Saeed K. Mavadat

UNSC rejects U.S. resolution amid Iranian glee and concern

August 15, 2020 - 22:48

TEHRAN - The UN Security Council on Friday rejected a U.S.-drafted resolution to extend an arms embargo on Iran as most members abstained from voting.

A former diplomat tells the Tehran Times that these abstentions shouldn’t be interpreted as a success for Iran.

While the U.S. plans to trigger a return of all UN sanctions on Iran, the European parties to the Iran nuclear deal, who abstained on the U.S. resolution, make efforts to draft a new resolution to re-impose an international arms embargo on Iran, according to a report published by a regional newspaper.

Moreover, in a bid to ensure that the UN arms embargo on Iran is extended, the U.S. plans to unilaterally trigger a snapback of all UN sanctions on Iran after its resolution to extend the arms embargo was rejected by the UN Security Council.

The Security Council held a meeting to vote on the U.S. resolution calling for an indefinite extension of the UN arms embargo on Iran that is due to expire on October 18. Only two countries –the U.S. and the Dominican Republic- voted in favor of the resolution. Russia and China opposed while 11 members of the Security Council including European signatories to the nuclear deal –France, Germany, and the UK – abstained.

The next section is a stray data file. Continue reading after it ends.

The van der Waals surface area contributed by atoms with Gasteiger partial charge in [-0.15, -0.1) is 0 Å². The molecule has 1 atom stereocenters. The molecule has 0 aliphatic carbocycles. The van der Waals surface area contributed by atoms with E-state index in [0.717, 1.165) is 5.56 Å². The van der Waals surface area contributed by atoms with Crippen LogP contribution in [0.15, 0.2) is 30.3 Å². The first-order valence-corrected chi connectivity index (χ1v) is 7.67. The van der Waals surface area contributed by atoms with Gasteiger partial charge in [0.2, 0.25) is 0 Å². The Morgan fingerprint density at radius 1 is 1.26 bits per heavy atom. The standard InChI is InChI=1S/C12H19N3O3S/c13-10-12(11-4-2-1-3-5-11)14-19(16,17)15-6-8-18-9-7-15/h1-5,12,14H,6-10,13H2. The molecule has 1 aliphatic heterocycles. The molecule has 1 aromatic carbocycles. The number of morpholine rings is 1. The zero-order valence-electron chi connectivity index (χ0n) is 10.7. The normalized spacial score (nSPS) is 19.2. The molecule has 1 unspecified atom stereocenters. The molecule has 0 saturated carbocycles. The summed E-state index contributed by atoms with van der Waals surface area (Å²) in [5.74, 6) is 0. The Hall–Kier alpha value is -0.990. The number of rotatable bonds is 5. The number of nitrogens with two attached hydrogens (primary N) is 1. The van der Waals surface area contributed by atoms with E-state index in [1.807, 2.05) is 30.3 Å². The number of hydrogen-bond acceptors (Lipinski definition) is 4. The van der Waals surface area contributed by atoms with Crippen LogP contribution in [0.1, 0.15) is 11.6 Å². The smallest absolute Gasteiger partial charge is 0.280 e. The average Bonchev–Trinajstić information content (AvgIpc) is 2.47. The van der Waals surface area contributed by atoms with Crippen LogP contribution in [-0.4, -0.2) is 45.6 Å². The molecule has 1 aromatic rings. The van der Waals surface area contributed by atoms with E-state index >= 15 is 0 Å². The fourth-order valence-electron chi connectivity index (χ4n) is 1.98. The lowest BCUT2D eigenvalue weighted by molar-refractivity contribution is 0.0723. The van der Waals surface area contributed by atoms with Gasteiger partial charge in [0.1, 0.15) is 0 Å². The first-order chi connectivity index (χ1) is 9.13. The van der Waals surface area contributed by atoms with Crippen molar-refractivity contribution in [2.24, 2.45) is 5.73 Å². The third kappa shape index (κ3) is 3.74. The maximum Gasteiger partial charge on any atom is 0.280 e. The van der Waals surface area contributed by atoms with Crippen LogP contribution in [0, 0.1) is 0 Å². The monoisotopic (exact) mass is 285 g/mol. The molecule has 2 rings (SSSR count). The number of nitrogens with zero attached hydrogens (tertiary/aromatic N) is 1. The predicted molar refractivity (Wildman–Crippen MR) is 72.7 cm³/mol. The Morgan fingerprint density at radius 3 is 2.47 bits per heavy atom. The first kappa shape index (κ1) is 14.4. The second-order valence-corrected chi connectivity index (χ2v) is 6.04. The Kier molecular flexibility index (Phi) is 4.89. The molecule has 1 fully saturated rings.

In a statement on Friday, U.S. Secretary of State Mike Pompeo said, “The Security Council’s failure to act decisively in defense of international peace and security is inexcusable.” He added the U.S. will continue to work to ensure that the 13-war arms embargo is not lifted in October.

It was widely expected that the Security Council would reject the U.S. resolution, and even U.S. officials raised the possibility of their resolution being rejected. Besides, Russia and China would have vetoed the resolution if it had gained nine "yes" votes.

“The U.S. was sure that its resolution would fail to get nine votes, and even if the resolution had obtained the required votes, it would have been vetoed by Russia and China,” Fereydoun Majlesi, a former Iranian diplomat, told the Tehran Times.

With the failure of the resolution, the U.S. is now bracing for another legal battle over how to restore international sanctions on Iran. It has said that it would resort to triggering the snapback of UN sanctions on Iran if the UN Security Council rejected its resolution.   

“Under Resolution 2231, the United States has every right to initiate snapback of provisions of previous Security Council resolutions. In the coming days, the United States will follow through on that promise to stop at nothing to extend the arms embargo,” Kelly Craft, the U.S. ambassador to the UN, said in a statement on Friday, shortly after the Security Council rejected the U.S. resolution.

However, diplomats and analysts say the U.S. has no right to trigger the snapback of sanctions, a mechanism designed to allow parties to the nuclear deal to re-impose the UN sanctions on Iran in case it violated the deal.

“The U.S. can’t trigger the snapback of UN sanctions on Iran because it has chosen to quit the JCPOA (the official name for the 2015 nuclear deal,” Majlesi asserted, adding that there is no need for the U.S. to re-impose the UN sanctions given that almost all countries around the world currently abide by its unilateral sanctions on Iran.